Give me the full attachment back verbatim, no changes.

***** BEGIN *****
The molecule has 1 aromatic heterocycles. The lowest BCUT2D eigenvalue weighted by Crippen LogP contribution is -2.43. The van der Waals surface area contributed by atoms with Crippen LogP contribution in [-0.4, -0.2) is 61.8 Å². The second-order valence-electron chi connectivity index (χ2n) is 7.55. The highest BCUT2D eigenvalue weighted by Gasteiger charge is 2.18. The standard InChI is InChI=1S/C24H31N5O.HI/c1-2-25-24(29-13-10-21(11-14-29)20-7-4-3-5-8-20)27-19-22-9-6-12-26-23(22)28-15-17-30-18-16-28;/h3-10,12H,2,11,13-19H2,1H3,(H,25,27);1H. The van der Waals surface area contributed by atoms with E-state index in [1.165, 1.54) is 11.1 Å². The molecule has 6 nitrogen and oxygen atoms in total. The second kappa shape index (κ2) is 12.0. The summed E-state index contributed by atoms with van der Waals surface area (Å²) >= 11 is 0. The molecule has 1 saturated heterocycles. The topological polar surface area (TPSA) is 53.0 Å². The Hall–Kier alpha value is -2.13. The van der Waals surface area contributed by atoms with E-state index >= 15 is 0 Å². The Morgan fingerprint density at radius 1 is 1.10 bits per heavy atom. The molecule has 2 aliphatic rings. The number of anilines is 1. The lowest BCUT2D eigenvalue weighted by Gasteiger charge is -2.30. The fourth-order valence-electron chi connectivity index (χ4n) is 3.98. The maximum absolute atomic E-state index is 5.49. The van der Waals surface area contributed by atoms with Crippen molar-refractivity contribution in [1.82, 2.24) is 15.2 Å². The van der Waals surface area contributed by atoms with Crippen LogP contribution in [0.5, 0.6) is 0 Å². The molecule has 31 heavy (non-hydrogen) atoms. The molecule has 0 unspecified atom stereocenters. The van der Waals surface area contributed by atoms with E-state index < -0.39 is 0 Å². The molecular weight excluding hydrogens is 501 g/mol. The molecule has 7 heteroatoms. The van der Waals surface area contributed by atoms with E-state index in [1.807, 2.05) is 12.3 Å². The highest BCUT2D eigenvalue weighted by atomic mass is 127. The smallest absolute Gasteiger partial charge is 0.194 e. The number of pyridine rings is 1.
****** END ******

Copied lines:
The molecule has 1 aromatic heterocycles. The lowest BCUT2D eigenvalue weighted by Crippen LogP contribution is -2.43. The van der Waals surface area contributed by atoms with Crippen LogP contribution in [-0.4, -0.2) is 61.8 Å². The second-order valence-electron chi connectivity index (χ2n) is 7.55. The highest BCUT2D eigenvalue weighted by Gasteiger charge is 2.18. The standard InChI is InChI=1S/C24H31N5O.HI/c1-2-25-24(29-13-10-21(11-14-29)20-7-4-3-5-8-20)27-19-22-9-6-12-26-23(22)28-15-17-30-18-16-28;/h3-10,12H,2,11,13-19H2,1H3,(H,25,27);1H. The van der Waals surface area contributed by atoms with E-state index in [1.165, 1.54) is 11.1 Å². The molecule has 6 nitrogen and oxygen atoms in total. The second kappa shape index (κ2) is 12.0. The summed E-state index contributed by atoms with van der Waals surface area (Å²) >= 11 is 0. The molecule has 1 saturated heterocycles. The topological polar surface area (TPSA) is 53.0 Å². The Hall–Kier alpha value is -2.13. The van der Waals surface area contributed by atoms with E-state index >= 15 is 0 Å². The Morgan fingerprint density at radius 1 is 1.10 bits per heavy atom. The molecule has 2 aliphatic rings. The number of anilines is 1. The lowest BCUT2D eigenvalue weighted by Gasteiger charge is -2.30. The fourth-order valence-electron chi connectivity index (χ4n) is 3.98. The maximum absolute atomic E-state index is 5.49. The van der Waals surface area contributed by atoms with Crippen molar-refractivity contribution in [1.82, 2.24) is 15.2 Å². The van der Waals surface area contributed by atoms with Crippen LogP contribution in [0.5, 0.6) is 0 Å². The molecule has 31 heavy (non-hydrogen) atoms. The molecule has 0 unspecified atom stereocenters. The van der Waals surface area contributed by atoms with E-state index < -0.39 is 0 Å². The molecular weight excluding hydrogens is 501 g/mol. The molecule has 7 heteroatoms. The van der Waals surface area contributed by atoms with E-state index in [1.807, 2.05) is 12.3 Å². The highest BCUT2D eigenvalue weighted by atomic mass is 127. The smallest absolute Gasteiger partial charge is 0.194 e. The number of pyridine rings is 1.